How do you work out precisely who you are? Or who you want to be? This is at the heart of Confessions of an Imaginary Friend, and applies equally to the real children in the novel as to the eponymous imaginary friend Jacques Papier (to say nothing of the living, breathing reader…). And this gently philosophical novel has a huge heart; it reminded me of R. J Palacio’s Wonder in its thoughtful, gentle exploration of kindness and (un)selfishness. Cuevas writes lightly but richly, with pace (lots of very short chapters help to create this) and a strong sense of style, not shying away from startling descriptions and evocative language, the beauty of which you don’t often find in novels for the pre-teen crowd. It delights me to see that just before Christmas, Confessions of an Imaginary Friend was named the Big Issue’s Kids’ Book of 2015.
Teachers could do so much with this book. Its quick chapters and laugh out loud humour make it perfect for a class read-aloud. Its language and genre (a memoir) offer many opportunities for readers to enrich their own writing. The playfulness of the book ensures that younger children (say 7+) will have fun will it, whilst older children (say 10+) may equally enjoy chewing over what it means to be real vs imaginary, present vs invisible, and how the boundaries are not always as clear cut as we may think.
I’m not sure that there’s any such thing as a book which appeals to each and every possible reader. Certainly, the bittersweet contemplation of some of life’s bigger questions in Confessions of an Imaginary Friend won’t appeal to all in equal measure (though I do wonder if perhaps an attempt to reach a slightly different audience is behind the drastically different style of the UK cover as compared to the US edition) but my 11 year old and I really loved this book and hope it reaches many homes during 2016.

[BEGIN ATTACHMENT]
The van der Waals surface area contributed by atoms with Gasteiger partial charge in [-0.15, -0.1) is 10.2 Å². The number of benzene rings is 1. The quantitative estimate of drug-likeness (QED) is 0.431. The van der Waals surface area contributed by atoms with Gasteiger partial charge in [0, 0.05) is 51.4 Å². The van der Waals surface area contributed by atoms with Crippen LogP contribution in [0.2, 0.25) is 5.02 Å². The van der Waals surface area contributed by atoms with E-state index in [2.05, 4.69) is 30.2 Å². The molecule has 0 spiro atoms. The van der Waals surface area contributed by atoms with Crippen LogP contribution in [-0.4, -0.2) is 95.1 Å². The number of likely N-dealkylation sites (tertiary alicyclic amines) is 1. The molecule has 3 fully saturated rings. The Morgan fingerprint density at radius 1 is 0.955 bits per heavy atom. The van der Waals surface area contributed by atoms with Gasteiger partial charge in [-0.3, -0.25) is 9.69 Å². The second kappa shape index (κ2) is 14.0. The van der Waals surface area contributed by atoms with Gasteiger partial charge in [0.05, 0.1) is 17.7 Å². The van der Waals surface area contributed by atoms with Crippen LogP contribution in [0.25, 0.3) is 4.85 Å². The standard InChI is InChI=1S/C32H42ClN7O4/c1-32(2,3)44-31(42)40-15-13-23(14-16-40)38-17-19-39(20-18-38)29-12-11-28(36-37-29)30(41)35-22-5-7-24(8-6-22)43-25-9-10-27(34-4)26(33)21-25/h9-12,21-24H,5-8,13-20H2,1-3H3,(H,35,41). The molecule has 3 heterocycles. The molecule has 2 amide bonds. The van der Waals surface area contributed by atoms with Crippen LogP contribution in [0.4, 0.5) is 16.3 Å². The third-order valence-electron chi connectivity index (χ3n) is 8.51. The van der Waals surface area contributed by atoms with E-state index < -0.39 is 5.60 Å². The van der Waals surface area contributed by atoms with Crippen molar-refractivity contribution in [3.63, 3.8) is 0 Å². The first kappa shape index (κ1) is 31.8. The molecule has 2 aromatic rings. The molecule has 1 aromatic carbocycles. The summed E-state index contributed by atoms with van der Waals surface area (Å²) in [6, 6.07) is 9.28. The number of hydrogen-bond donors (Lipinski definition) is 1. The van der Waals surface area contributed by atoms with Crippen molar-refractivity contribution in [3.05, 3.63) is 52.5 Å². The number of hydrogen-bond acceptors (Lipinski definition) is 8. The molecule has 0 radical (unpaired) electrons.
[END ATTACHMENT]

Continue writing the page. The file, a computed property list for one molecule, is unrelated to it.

Inspired by Jacques Papier’s musings on words which don’t exist, M set about creating a list of her own new words to fill some of the lexical gaps she’s wishes didn’t exist. Together we designed a little dictionary cover for her to use:
(You can download it here – A4, and then fold it in half and half again to create a mini dictionary you and your kids could fill in with your own missing words.)
M set to creating the words she misses in her life, finessing their presentation by looking at OED dictionary entries for the format, and getting help from her Dad with phonetic transcriptions (he teaches these things to university students).
Whilst playing at being imaginary lexicologists we listened to:
What words do you wish existed? What words have you adopted from other languages because they express something for which there is no word in English? What words have you / your kids / your parents made up over the years which are now firmly part of the family patter?
Disclosure: I was sent a free review copy of this book by the publisher.